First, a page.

David Harsanyi

We've seen an explosion of intrusive legislation around the nation -- sin taxes and ingredient bans, to name two. The more we collectivize health care policy the more your comrades will make it their business to demand preventive health calisthenics.

In a recent, amazingly uncritical article about preventive care in Time magazine, titled "This Doctor Does Not Want To See You" -- because, as we all know, most doctors yearn for pervasive sickness -- we read this pronouncement: "Ours is a system that rewards pills and procedures and nurtures a clinical culture in which the goal is primarily to fix what goes wrong."

You've got that right. Millions of Americans are now alive, living without excruciating pain, engaging in healthy sex lives, avoiding suicide, etc., because of pills and the clinical culture that many preventive care proponents like to denigrate.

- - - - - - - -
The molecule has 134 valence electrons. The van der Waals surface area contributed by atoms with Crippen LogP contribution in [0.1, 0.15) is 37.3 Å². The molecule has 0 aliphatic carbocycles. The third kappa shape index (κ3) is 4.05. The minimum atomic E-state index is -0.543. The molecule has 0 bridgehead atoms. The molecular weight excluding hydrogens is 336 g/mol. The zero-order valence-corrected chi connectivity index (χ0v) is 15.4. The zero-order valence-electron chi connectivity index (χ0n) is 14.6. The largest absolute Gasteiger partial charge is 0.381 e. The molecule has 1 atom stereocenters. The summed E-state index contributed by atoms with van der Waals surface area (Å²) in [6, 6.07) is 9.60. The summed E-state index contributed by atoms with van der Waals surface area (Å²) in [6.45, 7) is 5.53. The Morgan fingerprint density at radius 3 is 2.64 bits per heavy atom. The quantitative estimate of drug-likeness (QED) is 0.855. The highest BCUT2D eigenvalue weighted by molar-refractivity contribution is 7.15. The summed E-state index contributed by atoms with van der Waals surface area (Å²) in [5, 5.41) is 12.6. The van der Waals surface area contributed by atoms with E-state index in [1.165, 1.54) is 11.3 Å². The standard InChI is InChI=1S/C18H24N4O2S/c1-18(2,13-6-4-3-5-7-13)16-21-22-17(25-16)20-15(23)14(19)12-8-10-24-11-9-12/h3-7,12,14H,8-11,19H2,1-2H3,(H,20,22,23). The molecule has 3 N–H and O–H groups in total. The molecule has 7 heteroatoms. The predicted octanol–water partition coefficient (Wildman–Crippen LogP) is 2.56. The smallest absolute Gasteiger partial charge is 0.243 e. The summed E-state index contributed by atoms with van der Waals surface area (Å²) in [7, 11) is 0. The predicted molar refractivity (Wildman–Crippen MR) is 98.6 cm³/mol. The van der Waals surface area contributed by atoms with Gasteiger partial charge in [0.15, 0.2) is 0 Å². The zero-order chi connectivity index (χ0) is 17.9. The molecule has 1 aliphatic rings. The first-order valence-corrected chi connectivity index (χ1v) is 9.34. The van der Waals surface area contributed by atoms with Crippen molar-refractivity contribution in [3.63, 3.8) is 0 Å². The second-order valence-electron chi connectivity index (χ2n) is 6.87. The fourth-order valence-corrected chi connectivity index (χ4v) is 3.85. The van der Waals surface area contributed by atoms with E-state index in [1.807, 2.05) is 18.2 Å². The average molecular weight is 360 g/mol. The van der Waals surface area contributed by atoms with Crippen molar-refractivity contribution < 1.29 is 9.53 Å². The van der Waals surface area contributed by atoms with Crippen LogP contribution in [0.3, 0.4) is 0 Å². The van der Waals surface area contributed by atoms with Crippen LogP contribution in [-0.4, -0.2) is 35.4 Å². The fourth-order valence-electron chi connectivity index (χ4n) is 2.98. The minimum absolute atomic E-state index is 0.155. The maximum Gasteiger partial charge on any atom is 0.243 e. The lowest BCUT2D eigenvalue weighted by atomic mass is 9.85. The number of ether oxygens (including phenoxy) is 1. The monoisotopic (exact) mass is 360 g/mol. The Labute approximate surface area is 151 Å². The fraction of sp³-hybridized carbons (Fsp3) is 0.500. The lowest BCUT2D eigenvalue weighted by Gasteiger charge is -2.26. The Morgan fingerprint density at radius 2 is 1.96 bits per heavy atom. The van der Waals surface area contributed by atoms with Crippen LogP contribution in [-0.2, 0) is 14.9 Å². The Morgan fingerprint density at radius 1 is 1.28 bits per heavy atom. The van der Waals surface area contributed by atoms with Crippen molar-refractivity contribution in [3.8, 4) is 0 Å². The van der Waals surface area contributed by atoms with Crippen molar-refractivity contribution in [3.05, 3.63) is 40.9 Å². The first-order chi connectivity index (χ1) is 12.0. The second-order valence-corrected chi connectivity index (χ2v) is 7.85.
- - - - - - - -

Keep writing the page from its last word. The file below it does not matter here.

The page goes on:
It's one thing to blow off steam about corporate America, insurance companies and overpriced drugs but quite another to undervalue technology. The idea that jumping jacks can take the place of pharmaceuticals is a dangerous one.

Moreover, diverting dollars from the "clinical culture" into programs that try to persuade me to get more colonoscopies would be a serious waste of time.

Very much like the entire institutionalized "preventive care" racket.

David Harsanyi

David Harsanyi is a senior editor at The Federalist and the author of "The People Have Spoken (and They Are Wrong): The Case Against Democracy." Follow him on Twitter @davidharsanyi.